Tribal elders aren’t sure who the estimated 50 foreign fighters with their families are – or how they got here.

Just six months ago, the Afghan military conducted operations in Chardara district in northern Kunduz province to push the Taliban beyond city limits.

Now, foreign fighter enclaves dot this province’s rapidly changing political landscape.

According to residents and local officials, foreign fighters and their families have taken up residence in three of the province’s seven districts.

“Chardara, Archi and Imam Seheb,” confirmed Hamdullah Danishi, deputy governor of Kunduz.

Since their arrival about five months ago, 10 tribal elders have been killed – four in the past few weeks alone – along with about 100 residents.

“A man doesn’t know when he leaves the house if he’ll make it back home,” said a tribal elder who requested anonymity because of increasing threats he’s received. “All the power is with them.”

Only their eyes

“We don’t know who they are,” another elder chimed in. “They talk in a language we don’t understand and wear black masks to hide their faces. We just see their eyes.”

Despite tendencies to label the newcomers as Islamic State of Iraq and the Levant (ISIL) or “Daesh”, the group does not refer to itself as such, and neither do officials or villagers.

The group mainly consists of Chechens and Uzbeks, say elders and Afghan officials, among them a smattering of Tajiks, Arabs, Pakistanis and Afghan Taliban.

The Islamic Movement of Uzbekistan (IMU) and Chechen fighters have for years been in the region seeking a passage into Central Asia. IMU recently declared its support for ISIL, raising concerns about future dynamics in the region.

A striking element that sets the new foreign group apart, and a measure of the rapidly changing fight in Afghanistan, is the role of women.

According to officials, the wives of foreign fighters in Chardara are actively involved in bomb-making. They’re also serving as doctors, searching houses, and teaching Islam.

They remind female villagers not to leave home without a male relative, and tell their husbands to go to the mosque for prayers.

Until now in Chardara, women serving on the front lines has been unheard of. However, several months ago during an attack in Qali a Zal, a Turkmen-dominated district here, a Uzbek woman was killed in a firefight.

Taking over

The newcomers are present in every aspect of people’s lives. According to Chardara residents, the fighters now go door-to-door demanding anywhere from 5,000 to 300,000 Afghani ($100-$5,000).

Older girls have stopped attending classes. School curriculum and dress are now regulated, and so is the amount of money spent on marriages. People travelling to and from Kunduz City are monitored, as are those who fail to attend prayers at the mosque, locals say.

Civilians are unable to meet government officials without permission.

Over the past three months, there has been a noticeable uptick in attacks in Kunduz City, particularly targeting government installations.

Construction has also come to a halt. “They tell the people a new government is coming, and that government will start its own construction,” said another tribal elder anonymously for security reasons.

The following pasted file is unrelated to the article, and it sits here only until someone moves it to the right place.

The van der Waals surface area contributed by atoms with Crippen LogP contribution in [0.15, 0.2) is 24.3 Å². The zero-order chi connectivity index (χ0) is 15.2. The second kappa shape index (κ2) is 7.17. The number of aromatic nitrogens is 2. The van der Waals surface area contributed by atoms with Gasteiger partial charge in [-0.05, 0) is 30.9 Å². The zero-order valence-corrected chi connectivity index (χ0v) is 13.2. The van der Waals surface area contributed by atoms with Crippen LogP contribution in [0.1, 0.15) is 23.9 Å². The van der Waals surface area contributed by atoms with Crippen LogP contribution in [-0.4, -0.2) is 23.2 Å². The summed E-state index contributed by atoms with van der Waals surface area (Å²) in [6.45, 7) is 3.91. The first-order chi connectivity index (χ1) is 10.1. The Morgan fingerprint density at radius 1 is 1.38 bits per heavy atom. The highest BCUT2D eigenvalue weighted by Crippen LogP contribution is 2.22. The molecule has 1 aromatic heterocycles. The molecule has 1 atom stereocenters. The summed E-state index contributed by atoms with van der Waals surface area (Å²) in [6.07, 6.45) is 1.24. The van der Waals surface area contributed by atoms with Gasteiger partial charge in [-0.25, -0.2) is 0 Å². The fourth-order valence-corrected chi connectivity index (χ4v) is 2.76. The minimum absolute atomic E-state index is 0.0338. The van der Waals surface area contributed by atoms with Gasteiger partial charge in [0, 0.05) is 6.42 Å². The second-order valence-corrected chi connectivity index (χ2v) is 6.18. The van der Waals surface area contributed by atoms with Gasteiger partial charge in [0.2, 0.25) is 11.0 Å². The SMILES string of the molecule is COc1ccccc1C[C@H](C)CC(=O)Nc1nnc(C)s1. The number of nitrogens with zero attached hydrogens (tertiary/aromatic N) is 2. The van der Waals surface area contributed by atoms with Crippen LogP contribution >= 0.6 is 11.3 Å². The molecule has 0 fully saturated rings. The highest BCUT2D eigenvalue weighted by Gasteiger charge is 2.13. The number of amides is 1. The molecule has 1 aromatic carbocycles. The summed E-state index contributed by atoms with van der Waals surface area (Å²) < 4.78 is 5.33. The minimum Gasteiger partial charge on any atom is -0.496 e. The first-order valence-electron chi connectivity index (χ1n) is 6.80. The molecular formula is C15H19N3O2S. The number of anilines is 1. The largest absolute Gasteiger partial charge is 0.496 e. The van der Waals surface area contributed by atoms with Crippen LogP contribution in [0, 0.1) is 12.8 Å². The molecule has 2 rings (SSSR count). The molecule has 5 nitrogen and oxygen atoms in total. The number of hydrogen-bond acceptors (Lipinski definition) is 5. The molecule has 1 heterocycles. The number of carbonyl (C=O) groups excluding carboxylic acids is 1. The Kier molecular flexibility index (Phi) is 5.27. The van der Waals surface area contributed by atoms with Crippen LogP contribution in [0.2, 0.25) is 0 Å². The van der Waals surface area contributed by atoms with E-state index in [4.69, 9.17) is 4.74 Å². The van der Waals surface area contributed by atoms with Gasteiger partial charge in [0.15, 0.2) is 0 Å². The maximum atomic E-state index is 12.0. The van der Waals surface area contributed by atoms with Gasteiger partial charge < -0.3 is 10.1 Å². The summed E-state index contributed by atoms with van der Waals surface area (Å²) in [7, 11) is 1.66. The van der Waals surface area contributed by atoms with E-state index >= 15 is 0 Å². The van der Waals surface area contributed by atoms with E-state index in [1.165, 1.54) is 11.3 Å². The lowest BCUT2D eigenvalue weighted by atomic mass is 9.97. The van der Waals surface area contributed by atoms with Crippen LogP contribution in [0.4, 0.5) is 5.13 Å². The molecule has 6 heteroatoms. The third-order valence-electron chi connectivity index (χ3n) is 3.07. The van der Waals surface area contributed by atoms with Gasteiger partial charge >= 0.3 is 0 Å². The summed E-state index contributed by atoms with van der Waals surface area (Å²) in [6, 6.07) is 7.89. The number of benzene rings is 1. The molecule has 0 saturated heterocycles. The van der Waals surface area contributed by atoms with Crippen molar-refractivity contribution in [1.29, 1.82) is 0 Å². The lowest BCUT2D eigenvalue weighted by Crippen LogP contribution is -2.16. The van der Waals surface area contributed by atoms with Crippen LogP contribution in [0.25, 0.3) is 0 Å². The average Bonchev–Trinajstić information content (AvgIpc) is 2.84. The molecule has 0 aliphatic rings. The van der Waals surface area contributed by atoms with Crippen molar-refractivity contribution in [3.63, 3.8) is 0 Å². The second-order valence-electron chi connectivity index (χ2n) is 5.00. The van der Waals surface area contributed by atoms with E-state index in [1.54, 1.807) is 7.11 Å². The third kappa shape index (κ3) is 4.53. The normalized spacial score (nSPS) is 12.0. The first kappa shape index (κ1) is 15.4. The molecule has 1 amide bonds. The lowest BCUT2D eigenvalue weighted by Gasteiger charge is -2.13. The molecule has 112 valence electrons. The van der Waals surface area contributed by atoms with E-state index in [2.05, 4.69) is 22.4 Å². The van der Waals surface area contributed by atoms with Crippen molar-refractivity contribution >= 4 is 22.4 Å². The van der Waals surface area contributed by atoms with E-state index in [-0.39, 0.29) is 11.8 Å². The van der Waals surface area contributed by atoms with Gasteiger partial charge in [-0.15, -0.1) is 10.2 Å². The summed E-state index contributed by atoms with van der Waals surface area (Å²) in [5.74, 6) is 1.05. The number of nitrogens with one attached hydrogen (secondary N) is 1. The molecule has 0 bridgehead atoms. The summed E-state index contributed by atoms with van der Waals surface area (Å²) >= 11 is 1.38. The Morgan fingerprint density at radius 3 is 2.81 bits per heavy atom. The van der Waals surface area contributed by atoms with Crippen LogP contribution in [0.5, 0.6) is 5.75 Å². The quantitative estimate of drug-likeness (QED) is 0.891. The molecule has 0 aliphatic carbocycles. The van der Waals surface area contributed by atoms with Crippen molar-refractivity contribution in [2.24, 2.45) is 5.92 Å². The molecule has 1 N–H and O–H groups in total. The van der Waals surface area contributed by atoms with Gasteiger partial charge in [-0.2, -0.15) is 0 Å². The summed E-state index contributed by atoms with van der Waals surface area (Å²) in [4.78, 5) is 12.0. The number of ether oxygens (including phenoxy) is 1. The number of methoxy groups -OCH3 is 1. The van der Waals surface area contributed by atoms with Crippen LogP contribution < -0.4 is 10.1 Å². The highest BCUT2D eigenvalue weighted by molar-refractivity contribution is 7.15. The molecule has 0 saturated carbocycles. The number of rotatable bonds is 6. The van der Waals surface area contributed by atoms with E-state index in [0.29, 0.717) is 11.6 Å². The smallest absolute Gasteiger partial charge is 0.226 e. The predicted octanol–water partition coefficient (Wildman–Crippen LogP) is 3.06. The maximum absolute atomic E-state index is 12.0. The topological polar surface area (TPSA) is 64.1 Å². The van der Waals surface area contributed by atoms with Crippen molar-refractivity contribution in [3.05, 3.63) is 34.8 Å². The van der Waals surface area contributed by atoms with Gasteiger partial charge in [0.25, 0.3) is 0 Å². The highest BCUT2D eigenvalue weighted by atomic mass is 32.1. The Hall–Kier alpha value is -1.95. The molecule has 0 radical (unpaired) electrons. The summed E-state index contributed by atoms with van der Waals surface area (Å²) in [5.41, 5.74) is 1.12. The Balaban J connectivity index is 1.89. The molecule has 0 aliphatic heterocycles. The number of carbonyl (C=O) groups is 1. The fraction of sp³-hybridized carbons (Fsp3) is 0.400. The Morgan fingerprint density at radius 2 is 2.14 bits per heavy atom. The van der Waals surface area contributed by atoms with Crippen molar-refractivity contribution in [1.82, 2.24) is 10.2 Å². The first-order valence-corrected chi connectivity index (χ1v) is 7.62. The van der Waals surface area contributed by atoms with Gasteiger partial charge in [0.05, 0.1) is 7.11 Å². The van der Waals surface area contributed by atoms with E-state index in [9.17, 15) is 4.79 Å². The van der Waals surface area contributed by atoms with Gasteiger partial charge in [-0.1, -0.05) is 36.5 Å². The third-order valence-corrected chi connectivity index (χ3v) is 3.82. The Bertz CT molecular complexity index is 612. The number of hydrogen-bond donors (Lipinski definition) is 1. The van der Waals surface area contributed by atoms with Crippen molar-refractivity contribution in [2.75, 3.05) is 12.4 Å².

The foreign fighter enclaves are not just in Kunduz, said Danishi. Some are based in neighbouring Takhar province, however, the fighters’ centre of command is in Badakhshan.

“From here they go to help them there, and from there they come to help them here,” Danishi said.

The stretch of road from Kunduz City to Faizabad, the provincial capital of Badakshan, is about 240 kilometres. The scenery is some of the most beautiful in all of Afghanistan.

Gul Muhamad Bedar, deputy governor of Badakhshan, sits in his office in Faizabad. He doesn’t dispute that the foreign fighters’ base is here.

When neighbouring Pakistan launched military operations in North Waziristan, foreign fighters – Tajiks, Chechens, Uzbeks, and Pakistanis – fled to Afghanistan, said Bedar.

Eventually they came north to Khostak, an area in Jurm district.

“They have more than 600 Taliban there now. It’s like a cancer cell. It started with 100 Afghan Taliban. Then 400 foreign fighters and their families joined them. The cancer is spreading rapidly.”

Proof is evident after a fierce assault launched against Afghan security forces manning checkpoints in Jurm recently.

According to Bedar, 18 soldiers were killed in the attack, almost half were beheaded, seven went missing, and 11 were wounded.

However, talk among other government officials suggests the actual number of casualties was much higher.

Several families of the beheaded soldiers were angry after their bodies were returned with heads placed with the wrong corpses.

Over the past few years, the Afghan military and international forces have launched several large-scale offensives against the Taliban and foreign fighters, however, the goal of uprooting armed groups from the northern provinces has been largely unsuccessful.

The operations proved to be temporary fixes, moving fighters from one area to the next – and then back again.

Bedar and officials in Kunduz said they were fighting a losing battle without additional government support. They need more troops and, in particular, air support.

“Without it success is impossible,” said Bedar.


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